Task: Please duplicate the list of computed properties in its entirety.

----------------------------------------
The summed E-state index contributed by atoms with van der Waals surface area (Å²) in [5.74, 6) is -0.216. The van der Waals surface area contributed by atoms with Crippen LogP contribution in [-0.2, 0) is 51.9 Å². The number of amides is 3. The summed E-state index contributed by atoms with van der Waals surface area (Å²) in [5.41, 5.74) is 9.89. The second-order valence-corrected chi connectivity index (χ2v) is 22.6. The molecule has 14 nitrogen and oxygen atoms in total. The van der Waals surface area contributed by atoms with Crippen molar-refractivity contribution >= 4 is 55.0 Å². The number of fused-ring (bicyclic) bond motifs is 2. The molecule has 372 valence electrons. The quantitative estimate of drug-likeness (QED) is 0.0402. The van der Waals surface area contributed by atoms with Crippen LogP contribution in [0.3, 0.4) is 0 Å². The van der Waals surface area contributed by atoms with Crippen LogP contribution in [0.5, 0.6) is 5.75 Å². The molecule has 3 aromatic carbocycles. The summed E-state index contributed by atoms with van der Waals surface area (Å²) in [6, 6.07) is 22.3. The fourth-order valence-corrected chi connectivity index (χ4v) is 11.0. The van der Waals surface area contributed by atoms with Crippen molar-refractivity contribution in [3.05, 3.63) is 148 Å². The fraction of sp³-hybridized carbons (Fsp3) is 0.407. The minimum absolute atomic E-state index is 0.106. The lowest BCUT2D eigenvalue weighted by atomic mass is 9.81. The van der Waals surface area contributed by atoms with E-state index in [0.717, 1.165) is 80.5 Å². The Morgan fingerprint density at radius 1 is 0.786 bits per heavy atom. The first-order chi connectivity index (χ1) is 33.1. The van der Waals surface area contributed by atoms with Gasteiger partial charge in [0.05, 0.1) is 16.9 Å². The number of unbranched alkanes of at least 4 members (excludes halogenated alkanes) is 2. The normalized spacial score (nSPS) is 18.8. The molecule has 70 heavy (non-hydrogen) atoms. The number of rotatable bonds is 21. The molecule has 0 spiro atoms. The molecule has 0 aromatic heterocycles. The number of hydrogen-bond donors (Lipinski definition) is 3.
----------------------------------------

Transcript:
The summed E-state index contributed by atoms with van der Waals surface area (Å²) in [5.74, 6) is -0.216. The van der Waals surface area contributed by atoms with Crippen LogP contribution in [-0.2, 0) is 51.9 Å². The number of amides is 3. The summed E-state index contributed by atoms with van der Waals surface area (Å²) in [5.41, 5.74) is 9.89. The second-order valence-corrected chi connectivity index (χ2v) is 22.6. The molecule has 14 nitrogen and oxygen atoms in total. The van der Waals surface area contributed by atoms with Crippen molar-refractivity contribution >= 4 is 55.0 Å². The number of fused-ring (bicyclic) bond motifs is 2. The molecule has 372 valence electrons. The quantitative estimate of drug-likeness (QED) is 0.0402. The van der Waals surface area contributed by atoms with Crippen LogP contribution in [0.3, 0.4) is 0 Å². The van der Waals surface area contributed by atoms with Crippen LogP contribution in [0.5, 0.6) is 5.75 Å². The molecule has 3 aromatic carbocycles. The summed E-state index contributed by atoms with van der Waals surface area (Å²) in [6, 6.07) is 22.3. The fourth-order valence-corrected chi connectivity index (χ4v) is 11.0. The van der Waals surface area contributed by atoms with Crippen molar-refractivity contribution in [3.05, 3.63) is 148 Å². The fraction of sp³-hybridized carbons (Fsp3) is 0.407. The minimum absolute atomic E-state index is 0.106. The lowest BCUT2D eigenvalue weighted by atomic mass is 9.81. The van der Waals surface area contributed by atoms with E-state index in [0.717, 1.165) is 80.5 Å². The Morgan fingerprint density at radius 1 is 0.786 bits per heavy atom. The first-order chi connectivity index (χ1) is 33.1. The van der Waals surface area contributed by atoms with Gasteiger partial charge in [0.05, 0.1) is 16.9 Å². The number of unbranched alkanes of at least 4 members (excludes halogenated alkanes) is 2. The normalized spacial score (nSPS) is 18.8. The molecule has 70 heavy (non-hydrogen) atoms. The number of rotatable bonds is 21. The molecule has 0 spiro atoms. The molecule has 0 aromatic heterocycles. The number of hydrogen-bond donors (Lipinski definition) is 3.